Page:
Boxing: Duddy ready for lion's den
THIS is the big one, the real deal, the defining moment of John Duddy's career.
An impressive win over Mexico's unbeaten Julio Cesar Chavez Jnr in the main event at the Alamodome in San Antonio, Texas, on Saturday night will almost certainly earn the Derry Destroyer a dream shot at the world middleweight title.
Reports emanating from Argentina suggest the new WBC champion Sergio Martinez is about to vacate the title and move up to light heavyweight, leaving the winner of the Duddy-Chavez fight in a strong position to contest the belt.
Even if Martinez stays at middleweight, the Duddy-Chavez victor could call the shots as Chavez is the WBC's No 1, with Duddy ranked eighth.
Bob Arum, chief executive of Top Rank Promotions, said in New York yesterday: "I'd be very interested in a title shot for the winner and what better incentive is there for either Duddy or Chavez?"
Can Duddy pull it off? With 29 wins in 30 fights, 18 either by countouts or stoppages, against Chavez's single draw in 42 bouts, 30 by the short route, he has an outstanding chance, even if the Mexican is expected to climb into the 15,000-capacity arena, which will be packed with his fanatical supporters, as the favourite.
Still, Duddy could upset those odds. He may be 31, and seven years older than Chavez, but his aggression, grit, and hard hitting leaves him capable of a shock win, providing he dominates the action from the start.
One worry for the Duddy camp, though, will be that old problem of cuts -- and he has had more than his share of facial injuries.
How good is Chavez? Despite his impressive-looking record, there are not too many big names among his victims and he is largely untested. But he is a good boxer-puncher. A son of the Mexican legend and six-weights world champion, he is returning to the ring after being suspended for using a banned drug in his last bout seven months ago.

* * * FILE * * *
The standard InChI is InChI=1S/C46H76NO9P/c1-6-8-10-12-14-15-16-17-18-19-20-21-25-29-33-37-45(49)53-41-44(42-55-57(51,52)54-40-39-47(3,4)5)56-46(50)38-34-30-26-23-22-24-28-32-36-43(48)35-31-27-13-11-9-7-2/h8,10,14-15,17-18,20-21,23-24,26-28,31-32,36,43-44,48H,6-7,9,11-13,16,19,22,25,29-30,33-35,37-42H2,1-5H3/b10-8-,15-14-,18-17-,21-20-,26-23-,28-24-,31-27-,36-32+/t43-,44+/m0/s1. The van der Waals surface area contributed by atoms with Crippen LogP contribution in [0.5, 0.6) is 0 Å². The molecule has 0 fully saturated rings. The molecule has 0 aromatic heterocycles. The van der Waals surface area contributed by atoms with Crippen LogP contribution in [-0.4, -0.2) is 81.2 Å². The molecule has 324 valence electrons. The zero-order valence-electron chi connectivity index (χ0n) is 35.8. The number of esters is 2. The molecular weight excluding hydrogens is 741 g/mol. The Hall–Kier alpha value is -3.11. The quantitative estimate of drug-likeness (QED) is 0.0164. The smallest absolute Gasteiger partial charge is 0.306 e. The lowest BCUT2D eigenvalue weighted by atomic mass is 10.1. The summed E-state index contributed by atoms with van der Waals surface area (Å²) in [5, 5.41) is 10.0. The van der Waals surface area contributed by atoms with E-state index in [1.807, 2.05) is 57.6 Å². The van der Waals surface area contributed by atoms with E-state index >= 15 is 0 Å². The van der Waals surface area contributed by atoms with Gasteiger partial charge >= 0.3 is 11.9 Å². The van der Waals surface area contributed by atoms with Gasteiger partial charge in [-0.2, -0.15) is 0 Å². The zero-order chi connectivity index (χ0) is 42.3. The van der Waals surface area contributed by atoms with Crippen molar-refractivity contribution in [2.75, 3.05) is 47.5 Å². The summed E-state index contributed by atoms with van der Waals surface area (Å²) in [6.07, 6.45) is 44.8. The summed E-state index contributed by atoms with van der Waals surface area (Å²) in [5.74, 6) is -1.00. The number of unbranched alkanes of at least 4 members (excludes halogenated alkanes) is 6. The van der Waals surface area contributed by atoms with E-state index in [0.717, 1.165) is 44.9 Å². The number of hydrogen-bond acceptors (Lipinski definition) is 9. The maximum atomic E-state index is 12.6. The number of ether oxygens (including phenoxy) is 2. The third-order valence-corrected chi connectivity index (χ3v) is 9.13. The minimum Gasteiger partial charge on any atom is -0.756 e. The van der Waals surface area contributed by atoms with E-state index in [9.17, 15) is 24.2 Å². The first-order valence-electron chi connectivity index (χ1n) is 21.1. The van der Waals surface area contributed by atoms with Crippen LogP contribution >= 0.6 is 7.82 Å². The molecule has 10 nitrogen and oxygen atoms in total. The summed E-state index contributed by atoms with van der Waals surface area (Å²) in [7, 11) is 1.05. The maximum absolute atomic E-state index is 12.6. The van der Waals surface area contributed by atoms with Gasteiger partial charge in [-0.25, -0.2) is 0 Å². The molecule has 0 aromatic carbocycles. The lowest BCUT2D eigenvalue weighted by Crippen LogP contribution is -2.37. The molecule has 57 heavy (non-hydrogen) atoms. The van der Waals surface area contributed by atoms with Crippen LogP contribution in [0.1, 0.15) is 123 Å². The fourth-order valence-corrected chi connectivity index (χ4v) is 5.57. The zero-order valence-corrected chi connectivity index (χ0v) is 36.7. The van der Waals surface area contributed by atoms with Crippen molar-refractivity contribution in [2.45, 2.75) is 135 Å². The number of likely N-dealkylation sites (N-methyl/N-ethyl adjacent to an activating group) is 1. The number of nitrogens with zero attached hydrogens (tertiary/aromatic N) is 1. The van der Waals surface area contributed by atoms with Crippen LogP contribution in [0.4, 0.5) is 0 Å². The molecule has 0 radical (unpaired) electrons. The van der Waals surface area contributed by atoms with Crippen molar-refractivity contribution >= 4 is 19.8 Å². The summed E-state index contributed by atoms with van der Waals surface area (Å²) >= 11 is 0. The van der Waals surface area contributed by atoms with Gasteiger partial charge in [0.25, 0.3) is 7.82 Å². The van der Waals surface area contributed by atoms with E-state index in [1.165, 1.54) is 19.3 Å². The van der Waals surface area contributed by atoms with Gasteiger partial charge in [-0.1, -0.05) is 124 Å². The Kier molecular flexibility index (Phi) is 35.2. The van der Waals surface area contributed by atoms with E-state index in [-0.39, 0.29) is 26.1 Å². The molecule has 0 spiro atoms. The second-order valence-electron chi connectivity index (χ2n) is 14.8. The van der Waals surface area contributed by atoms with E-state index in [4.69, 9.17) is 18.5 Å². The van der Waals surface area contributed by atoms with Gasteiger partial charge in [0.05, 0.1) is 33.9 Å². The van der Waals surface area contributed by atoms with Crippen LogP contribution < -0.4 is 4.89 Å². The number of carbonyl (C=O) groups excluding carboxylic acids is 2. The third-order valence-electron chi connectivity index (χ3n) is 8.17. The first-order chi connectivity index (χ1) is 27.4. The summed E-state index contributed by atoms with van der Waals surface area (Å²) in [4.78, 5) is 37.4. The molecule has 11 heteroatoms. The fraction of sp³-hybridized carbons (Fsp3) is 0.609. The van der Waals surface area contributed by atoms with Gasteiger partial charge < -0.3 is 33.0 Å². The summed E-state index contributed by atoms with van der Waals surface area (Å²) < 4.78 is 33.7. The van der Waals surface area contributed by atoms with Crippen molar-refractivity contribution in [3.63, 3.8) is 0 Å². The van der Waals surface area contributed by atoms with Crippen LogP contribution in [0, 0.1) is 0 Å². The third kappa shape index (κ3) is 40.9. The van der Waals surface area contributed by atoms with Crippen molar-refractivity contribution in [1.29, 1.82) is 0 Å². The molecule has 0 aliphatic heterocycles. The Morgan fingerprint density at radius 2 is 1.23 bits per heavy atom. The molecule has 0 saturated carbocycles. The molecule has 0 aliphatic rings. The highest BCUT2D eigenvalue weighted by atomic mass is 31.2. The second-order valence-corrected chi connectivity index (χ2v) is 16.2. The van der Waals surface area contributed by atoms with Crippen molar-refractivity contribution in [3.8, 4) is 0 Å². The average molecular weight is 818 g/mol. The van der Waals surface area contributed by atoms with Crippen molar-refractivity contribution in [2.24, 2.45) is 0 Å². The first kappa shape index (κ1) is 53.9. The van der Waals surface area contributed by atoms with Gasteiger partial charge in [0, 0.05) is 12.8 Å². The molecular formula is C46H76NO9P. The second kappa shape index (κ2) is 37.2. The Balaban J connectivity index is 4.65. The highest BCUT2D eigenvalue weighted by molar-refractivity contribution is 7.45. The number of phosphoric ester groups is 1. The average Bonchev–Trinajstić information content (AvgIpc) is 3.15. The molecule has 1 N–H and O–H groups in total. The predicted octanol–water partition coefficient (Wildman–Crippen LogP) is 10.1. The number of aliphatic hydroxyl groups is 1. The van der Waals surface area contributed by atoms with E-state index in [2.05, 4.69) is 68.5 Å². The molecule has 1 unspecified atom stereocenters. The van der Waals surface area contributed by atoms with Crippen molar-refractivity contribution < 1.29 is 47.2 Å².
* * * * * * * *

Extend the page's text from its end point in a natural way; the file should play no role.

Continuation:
Chavez knew he would have to get back into top shape for this one, and employed Freddie Roach, considered to be the best trainer of his era.
"Roach has put me in the best condition possible," he said.
"I respect Duddy, of course I do, and he will have his supporters cheering him on, but I will have more, with all my own fans from over the border. I feel confident that I will return to my hometown of Culiacan as the winner."
Duddy, who is based in the Big Apple, and has been training in the rarefied atmosphere of the Pocono mountains in Pennsylvania as well as doing gym work in New York, countered: "I have no fears of boxing within a shout of Mexico. If anything, it makes me all the more determined.
"There's nothing like going into the lion's den. He's a stand-up fighter and a big target for my body shots. My coach Harry Keitt says he is happy with my condition. He feels, though, that we can't make it close. He's right. We have to take the judges out of the equation in what will be a hostile atmosphere."
Meanwhile, home action switches to Cork on Saturday night when Brian Peters stages an impressive card featuring the three unbeaten Cubans based on Leeside -- heavyweight Mike Perez, light-heavyweight Luis Garcia and super-bantamweight Alexei Acosta.
Big interest will centre on Limerick's explosive super-bantamweight Willie 'Big Bang' Casey, a sensational winner of the Prizefighter competition in London four weeks ago when he came in as a late replacement for the injured Wayne McCullough. His opponent is expected to be announced today.
Cavan's European Union and Irish lightweight champion Andy Murray, who also holds the national light-welterweight belt, goes in against Hungary's Laszlo Robert Balogh, while Irish middleweight champion Gary 'Spike' O'Sullivan can expect strong home support against an opponent to be named today.
Finally, Dublin light-welterweight Jamie Kavanagh (20) has his second pro bout when he ducks between the ropes in Los Angeles tonight against an as yet unnamed opponent. The Crumlin native is a former world amateur junior silver medallist.